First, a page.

The mysterious life of an early English woman poet
Isabella Whitney is not a familiar name to many readers of poetry, and in many ways this is hardly surprising. But here at Interesting Literature we like to keep one eye out for the curious but overlooked, the obscure but interesting – and the life and work of Isabella Whitney fit the bill, we’d say. In this post we offer a very brief biography of one of the first English female poets.
That said, writing such a biography of someone like Isabella Whitney might be easier said than done, for very little is actually known about her life. We don’t even know when she was born or when she died. She is said to have ‘flourished’ (the ‘fl.’ abbreviation, standing for ‘floruit’ – Latin for ‘he or she flourished’ – is how her dates are usually rendered in biographical sketches of her) in the years 1567-73. Michael Schmidt’s indispensable The Lives Of The Poets, elsewhere a thoroughly detailed biographical introduction to the great and the good of English poetry, has just one paragraph about Whitney. But this is understandable, given the paucity of information about her that we have.
Yet Isabella Whitney has the accolade (if that is quite the word) of being the first English woman poet to have a volume of her poems published. Titled A Sweet Nosegay or Pleasant Posy, Containing a Hundred and Ten Philosophical Flowers, the volume appeared in 1573. Whitney was also, arguably, the first professional woman writer in England – beating Aphra Behn, to whom Virginia Woolf gave that mantle, by a century.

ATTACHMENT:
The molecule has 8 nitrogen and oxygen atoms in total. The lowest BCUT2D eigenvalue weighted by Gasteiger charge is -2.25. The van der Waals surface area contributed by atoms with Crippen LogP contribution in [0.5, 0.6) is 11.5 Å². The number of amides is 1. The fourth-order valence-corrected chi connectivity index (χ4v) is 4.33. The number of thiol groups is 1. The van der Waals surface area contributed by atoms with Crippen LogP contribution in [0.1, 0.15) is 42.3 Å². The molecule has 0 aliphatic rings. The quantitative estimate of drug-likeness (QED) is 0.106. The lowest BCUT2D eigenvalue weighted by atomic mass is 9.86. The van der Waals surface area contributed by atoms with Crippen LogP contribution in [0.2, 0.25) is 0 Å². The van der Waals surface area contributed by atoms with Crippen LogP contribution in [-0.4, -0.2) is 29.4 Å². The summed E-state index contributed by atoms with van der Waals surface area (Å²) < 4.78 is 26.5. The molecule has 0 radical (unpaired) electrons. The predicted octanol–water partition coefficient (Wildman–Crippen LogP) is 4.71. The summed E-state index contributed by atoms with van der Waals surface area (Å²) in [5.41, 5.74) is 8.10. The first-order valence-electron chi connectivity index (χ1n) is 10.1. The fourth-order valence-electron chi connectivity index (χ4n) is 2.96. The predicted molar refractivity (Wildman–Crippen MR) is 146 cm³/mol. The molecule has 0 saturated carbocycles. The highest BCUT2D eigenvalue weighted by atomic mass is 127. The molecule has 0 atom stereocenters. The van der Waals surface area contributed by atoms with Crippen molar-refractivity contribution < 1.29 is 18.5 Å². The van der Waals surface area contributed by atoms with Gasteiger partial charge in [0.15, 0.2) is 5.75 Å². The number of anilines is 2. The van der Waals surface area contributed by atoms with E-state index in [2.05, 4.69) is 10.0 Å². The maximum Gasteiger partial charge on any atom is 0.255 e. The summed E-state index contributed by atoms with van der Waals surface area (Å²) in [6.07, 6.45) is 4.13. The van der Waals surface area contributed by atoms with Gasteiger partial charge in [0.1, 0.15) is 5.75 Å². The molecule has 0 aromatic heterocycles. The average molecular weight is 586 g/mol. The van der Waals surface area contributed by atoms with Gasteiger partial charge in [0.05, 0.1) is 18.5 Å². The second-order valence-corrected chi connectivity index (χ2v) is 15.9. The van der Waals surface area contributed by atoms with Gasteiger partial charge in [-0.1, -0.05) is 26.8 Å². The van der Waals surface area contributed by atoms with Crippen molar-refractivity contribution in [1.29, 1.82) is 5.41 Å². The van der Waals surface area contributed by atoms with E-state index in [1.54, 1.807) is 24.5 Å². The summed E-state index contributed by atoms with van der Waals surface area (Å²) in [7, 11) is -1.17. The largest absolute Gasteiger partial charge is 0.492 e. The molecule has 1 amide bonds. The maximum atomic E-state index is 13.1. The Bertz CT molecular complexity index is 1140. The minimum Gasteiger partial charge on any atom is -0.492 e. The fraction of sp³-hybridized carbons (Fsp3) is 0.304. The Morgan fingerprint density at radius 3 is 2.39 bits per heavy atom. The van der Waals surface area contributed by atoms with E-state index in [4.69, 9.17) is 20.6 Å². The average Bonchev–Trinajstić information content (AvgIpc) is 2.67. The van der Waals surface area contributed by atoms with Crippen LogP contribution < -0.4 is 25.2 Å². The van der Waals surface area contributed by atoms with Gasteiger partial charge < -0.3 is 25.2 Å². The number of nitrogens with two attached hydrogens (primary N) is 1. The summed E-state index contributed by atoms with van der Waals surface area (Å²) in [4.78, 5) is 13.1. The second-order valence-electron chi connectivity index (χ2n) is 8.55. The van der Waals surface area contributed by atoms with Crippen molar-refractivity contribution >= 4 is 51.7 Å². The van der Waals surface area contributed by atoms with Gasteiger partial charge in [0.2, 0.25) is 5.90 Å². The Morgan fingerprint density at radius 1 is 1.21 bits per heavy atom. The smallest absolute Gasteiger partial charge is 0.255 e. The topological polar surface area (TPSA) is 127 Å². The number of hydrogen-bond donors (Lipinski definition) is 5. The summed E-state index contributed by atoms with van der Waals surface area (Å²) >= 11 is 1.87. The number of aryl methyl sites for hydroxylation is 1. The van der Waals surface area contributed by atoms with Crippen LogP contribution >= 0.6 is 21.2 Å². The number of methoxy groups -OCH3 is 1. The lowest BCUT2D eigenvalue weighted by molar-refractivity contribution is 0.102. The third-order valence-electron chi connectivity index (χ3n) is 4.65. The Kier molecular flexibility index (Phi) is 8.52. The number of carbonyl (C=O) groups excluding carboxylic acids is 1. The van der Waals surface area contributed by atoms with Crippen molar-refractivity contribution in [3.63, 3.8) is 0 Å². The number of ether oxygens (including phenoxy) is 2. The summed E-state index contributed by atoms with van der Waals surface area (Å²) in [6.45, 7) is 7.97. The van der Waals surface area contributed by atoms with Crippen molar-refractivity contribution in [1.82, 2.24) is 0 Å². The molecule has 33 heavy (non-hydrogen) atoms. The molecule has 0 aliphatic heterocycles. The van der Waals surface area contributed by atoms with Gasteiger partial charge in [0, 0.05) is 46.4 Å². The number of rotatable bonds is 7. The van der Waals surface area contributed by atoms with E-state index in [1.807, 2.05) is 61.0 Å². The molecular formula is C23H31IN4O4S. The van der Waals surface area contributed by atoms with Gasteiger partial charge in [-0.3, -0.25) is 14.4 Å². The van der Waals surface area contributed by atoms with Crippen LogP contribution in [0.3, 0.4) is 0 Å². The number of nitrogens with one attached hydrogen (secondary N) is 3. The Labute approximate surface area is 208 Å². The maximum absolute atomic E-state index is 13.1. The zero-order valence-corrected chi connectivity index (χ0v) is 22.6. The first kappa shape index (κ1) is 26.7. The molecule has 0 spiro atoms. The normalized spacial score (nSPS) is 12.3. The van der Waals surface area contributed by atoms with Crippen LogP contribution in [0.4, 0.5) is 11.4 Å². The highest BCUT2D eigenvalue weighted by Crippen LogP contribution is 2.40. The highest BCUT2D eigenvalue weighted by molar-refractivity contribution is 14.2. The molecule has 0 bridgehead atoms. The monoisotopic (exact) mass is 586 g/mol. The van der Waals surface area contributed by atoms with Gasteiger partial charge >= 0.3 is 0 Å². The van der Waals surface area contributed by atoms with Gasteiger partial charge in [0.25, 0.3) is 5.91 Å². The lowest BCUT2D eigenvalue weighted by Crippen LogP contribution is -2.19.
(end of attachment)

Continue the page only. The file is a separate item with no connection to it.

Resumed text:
So much for the work; what else do we know about the life? Whitney may have been born in around 1545, making her in her mid-twenties when she composed much of the poetry included in A Sweet Nosegay. She appears to have grown up in Cheshire, possibly in or around Nantwich. Her family were not rich; Whitney’s status as the first published female poet is even more remarkable when we consider that she had a humble background.
Whitney’s coverage in poetry anthologies remains patchy. The Norton Anthology of Poetry includes a couple of her poems, both constituting part of her poetic ‘will and testament’ which praises London, a city she apparently had to move away from owing to poverty. Here’s an excerpt:
The time is come, I must depart
from thee, ah famous city;
I never yet to rue my smart,
did find that thou had’st pity.
Wherefore small cause there is, that I
should grieve from thee to go;
But many women foolishly,
like me, and other moe,
Do such a fixèd fancy set,
on those which least deserve,
That long it is ere wit we get
away from them to swerve.
When Whitney died (she may have survived until at least 1600, by which time she’d raised two children; she may have died some decades earlier, shortly after A Sweet Nosegay was published), and what caused her death, remain unknown facets of her biography.
We hope you found this short biography of Isabella Whitney useful; if you’d like to discover more about her life, we recommend the Poetry Foundation website. You can discover Whitney’s poetry in the excellent Penguin anthology (pictured above): Renaissance Women Poets: Isabella Whitney, Mary Sidney and Aemilia Lanyer (Penguin Classics).